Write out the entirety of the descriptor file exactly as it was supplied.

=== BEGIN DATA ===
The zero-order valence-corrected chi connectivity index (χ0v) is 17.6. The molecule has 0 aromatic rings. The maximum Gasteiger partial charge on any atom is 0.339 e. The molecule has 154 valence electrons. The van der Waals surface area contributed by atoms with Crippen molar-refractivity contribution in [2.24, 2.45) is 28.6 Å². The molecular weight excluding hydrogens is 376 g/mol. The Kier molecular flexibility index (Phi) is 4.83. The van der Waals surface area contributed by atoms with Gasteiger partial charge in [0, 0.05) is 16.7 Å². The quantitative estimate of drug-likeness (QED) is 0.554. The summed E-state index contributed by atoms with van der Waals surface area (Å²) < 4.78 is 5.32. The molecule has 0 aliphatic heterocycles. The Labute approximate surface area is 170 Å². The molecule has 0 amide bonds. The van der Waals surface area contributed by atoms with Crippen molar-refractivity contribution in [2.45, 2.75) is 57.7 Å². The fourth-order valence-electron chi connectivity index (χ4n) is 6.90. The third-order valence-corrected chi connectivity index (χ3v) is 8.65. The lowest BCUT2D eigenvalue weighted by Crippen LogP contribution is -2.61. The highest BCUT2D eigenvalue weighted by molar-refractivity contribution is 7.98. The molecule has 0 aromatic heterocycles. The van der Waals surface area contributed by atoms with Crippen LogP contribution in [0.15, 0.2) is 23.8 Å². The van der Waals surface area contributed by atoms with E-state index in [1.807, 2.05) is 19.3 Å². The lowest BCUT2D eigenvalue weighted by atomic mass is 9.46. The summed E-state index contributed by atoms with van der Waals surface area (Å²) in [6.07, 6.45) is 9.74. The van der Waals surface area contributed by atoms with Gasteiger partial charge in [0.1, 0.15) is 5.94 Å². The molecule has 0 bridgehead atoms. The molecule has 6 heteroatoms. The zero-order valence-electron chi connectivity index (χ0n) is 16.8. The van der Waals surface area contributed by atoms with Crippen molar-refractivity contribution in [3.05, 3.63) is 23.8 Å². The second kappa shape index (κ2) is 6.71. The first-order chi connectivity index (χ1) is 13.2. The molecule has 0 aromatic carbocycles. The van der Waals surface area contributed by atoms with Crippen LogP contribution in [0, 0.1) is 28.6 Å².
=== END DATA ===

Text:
The zero-order valence-corrected chi connectivity index (χ0v) is 17.6. The molecule has 0 aromatic rings. The maximum Gasteiger partial charge on any atom is 0.339 e. The molecule has 154 valence electrons. The van der Waals surface area contributed by atoms with Crippen molar-refractivity contribution in [2.24, 2.45) is 28.6 Å². The molecular weight excluding hydrogens is 376 g/mol. The Kier molecular flexibility index (Phi) is 4.83. The van der Waals surface area contributed by atoms with Gasteiger partial charge in [0, 0.05) is 16.7 Å². The quantitative estimate of drug-likeness (QED) is 0.554. The summed E-state index contributed by atoms with van der Waals surface area (Å²) < 4.78 is 5.32. The molecule has 0 aliphatic heterocycles. The Labute approximate surface area is 170 Å². The molecule has 0 amide bonds. The van der Waals surface area contributed by atoms with Crippen molar-refractivity contribution in [2.45, 2.75) is 57.7 Å². The fourth-order valence-electron chi connectivity index (χ4n) is 6.90. The third-order valence-corrected chi connectivity index (χ3v) is 8.65. The lowest BCUT2D eigenvalue weighted by Crippen LogP contribution is -2.61. The highest BCUT2D eigenvalue weighted by molar-refractivity contribution is 7.98. The molecule has 0 aromatic heterocycles. The van der Waals surface area contributed by atoms with Crippen LogP contribution in [0.15, 0.2) is 23.8 Å². The van der Waals surface area contributed by atoms with E-state index in [1.807, 2.05) is 19.3 Å². The lowest BCUT2D eigenvalue weighted by atomic mass is 9.46. The summed E-state index contributed by atoms with van der Waals surface area (Å²) in [6.07, 6.45) is 9.74. The van der Waals surface area contributed by atoms with Gasteiger partial charge in [0.1, 0.15) is 5.94 Å². The molecule has 0 bridgehead atoms. The molecule has 6 heteroatoms. The zero-order valence-electron chi connectivity index (χ0n) is 16.8. The van der Waals surface area contributed by atoms with Crippen molar-refractivity contribution in [3.05, 3.63) is 23.8 Å². The second kappa shape index (κ2) is 6.71. The first-order chi connectivity index (χ1) is 13.2. The molecule has 0 aromatic carbocycles. The van der Waals surface area contributed by atoms with Crippen LogP contribution in [0, 0.1) is 28.6 Å².